You are here -allRefer - Reference - Country Study & Country Guide - Nicaragua >

allRefer Reference and Encyclopedia Resource

allRefer    
allRefer
   


-- Country Study & Guide --     

 

Nicaragua

 
Country Guide
Afghanistan
Albania
Algeria
Angola
Armenia
Austria
Azerbaijan
Bahrain
Bangladesh
Belarus
Belize
Bhutan
Bolivia
Brazil
Bulgaria
Cambodia
Chad
Chile
China
Colombia
Caribbean Islands
Comoros
Cyprus
Czechoslovakia
Dominican Republic
Ecuador
Egypt
El Salvador
Estonia
Ethiopia
Finland
Georgia
Germany
Germany (East)
Ghana
Guyana
Haiti
Honduras
Hungary
India
Indonesia
Iran
Iraq
Israel
Cote d'Ivoire
Japan
Jordan
Kazakhstan
Kuwait
Kyrgyzstan
Latvia
Laos
Lebanon
Libya
Lithuania
Macau
Madagascar
Maldives
Mauritania
Mauritius
Mexico
Moldova
Mongolia
Nepal
Nicaragua
Nigeria
North Korea
Oman
Pakistan
Panama
Paraguay
Peru
Philippines
Poland
Portugal
Qatar
Romania
Russia
Saudi Arabia
Seychelles
Singapore
Somalia
South Africa
South Korea
Soviet Union [USSR]
Spain
Sri Lanka
Sudan
Syria
Tajikistan
Thailand
Turkmenistan
Turkey
Uganda
United Arab Emirates
Uruguay
Uzbekistan
Venezuela
Vietnam
Yugoslavia
Zaire

Nicaragua

Employment Conditions

Conditions of work are covered by several labor laws and are also spelled out by articles in the 1987 Nicaraguan constitution. The constitution specifies no more than an eight-hour workday in a forty-eight-hour (six-day) work week, with an hour of rest each day. Health and safety standards are also provided for by the constitution, and forced labor is prohibited.

The Labor Code of 1945, patterned after Mexican labor laws, was Nicaragua's first major labor legislation. Provisions of the code prohibited more than three hours of overtime, three times a week. Workers were entitled to fifteen days of vacation annually (eight national holidays and seven saint's days). The Nicaraguan social security program, passed in 1957, enumerates workers' benefits, including maternity, medical, death, and survivors' benefits; pensions; and workers' compensation for disability.

The constitution provides for the right to bargain collectively. In addition, the Labor Code of 1945 was amended in 1962 to allow for sympathy strikes, time off with pay when a worker has been given notice of an impending layoff, and the right to claim unused vacation pay when terminated. The minimum age for employment is fourteen, but the Ministry of Labor, which has the responsibility of enforcing labor laws, rarely prosecutes violations of the minimum-age regulation; young street vendors or windshield cleaners are a common sight in Managua, and children frequently work on family farms at a young age.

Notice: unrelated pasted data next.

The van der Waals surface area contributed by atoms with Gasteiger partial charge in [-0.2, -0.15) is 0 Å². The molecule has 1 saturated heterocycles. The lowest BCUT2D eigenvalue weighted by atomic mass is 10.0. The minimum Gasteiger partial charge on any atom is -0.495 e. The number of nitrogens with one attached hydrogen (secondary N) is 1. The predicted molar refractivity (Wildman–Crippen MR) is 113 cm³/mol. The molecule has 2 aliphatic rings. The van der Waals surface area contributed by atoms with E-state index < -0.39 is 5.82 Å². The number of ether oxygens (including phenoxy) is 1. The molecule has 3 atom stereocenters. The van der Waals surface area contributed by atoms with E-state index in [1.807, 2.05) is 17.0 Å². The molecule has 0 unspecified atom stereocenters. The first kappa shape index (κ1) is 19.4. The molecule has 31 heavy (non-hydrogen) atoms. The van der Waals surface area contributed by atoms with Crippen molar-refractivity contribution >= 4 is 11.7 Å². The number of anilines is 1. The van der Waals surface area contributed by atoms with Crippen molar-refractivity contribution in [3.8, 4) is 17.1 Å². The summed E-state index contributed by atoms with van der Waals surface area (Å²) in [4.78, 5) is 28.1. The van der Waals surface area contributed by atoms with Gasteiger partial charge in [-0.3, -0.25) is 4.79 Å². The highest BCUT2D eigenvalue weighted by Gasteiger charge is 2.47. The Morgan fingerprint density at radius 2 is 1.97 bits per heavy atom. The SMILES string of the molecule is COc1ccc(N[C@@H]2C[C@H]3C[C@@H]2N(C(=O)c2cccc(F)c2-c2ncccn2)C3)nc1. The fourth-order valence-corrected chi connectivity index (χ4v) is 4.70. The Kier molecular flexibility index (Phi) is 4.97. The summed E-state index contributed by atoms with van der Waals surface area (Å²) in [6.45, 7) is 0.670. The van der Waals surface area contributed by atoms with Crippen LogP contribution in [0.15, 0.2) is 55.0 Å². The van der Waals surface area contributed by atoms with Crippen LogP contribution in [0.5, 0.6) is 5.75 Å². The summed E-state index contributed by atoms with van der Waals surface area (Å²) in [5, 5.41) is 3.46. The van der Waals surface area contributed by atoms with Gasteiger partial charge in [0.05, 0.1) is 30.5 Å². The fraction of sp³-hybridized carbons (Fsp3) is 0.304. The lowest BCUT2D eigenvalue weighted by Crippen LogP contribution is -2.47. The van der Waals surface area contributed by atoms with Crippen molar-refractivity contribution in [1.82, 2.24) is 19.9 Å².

A National Minimum Wage Commission establishes minimum wages for different sectors of the economy. Enforcement of the minimum wage is lax, however, and many workers are paid less than the law allows. Labor groups have argued that the minimum wage is inadequate to feed a family of four, and in 1992 the country's largest umbrella group of unions issued a statement demanding that the government index the minimum wage to the cost of living.

Data as of December 1993

Nicaragua - TABLE OF CONTENTS

  • The Economy

  • Go Up - Top of Page

    Make allRefer Reference your HomepageAdd allRefer Reference to your FavoritesGo to Top of PagePrint this PageSend this Page to a Friend


    Information Courtesy: The Library of Congress - Country Studies


    Content on this web site is provided for informational purposes only. We accept no responsibility for any loss, injury or inconvenience sustained by any person resulting from information published on this site. We encourage you to verify any critical information with the relevant authorities.

     

     

     
     


    About Us | Contact Us | Terms of Use | Privacy | Links Directory
    Link to allRefer | Add allRefer Search to your site

    allRefer
    All Rights reserved. Site best viewed in 800 x 600 resolution.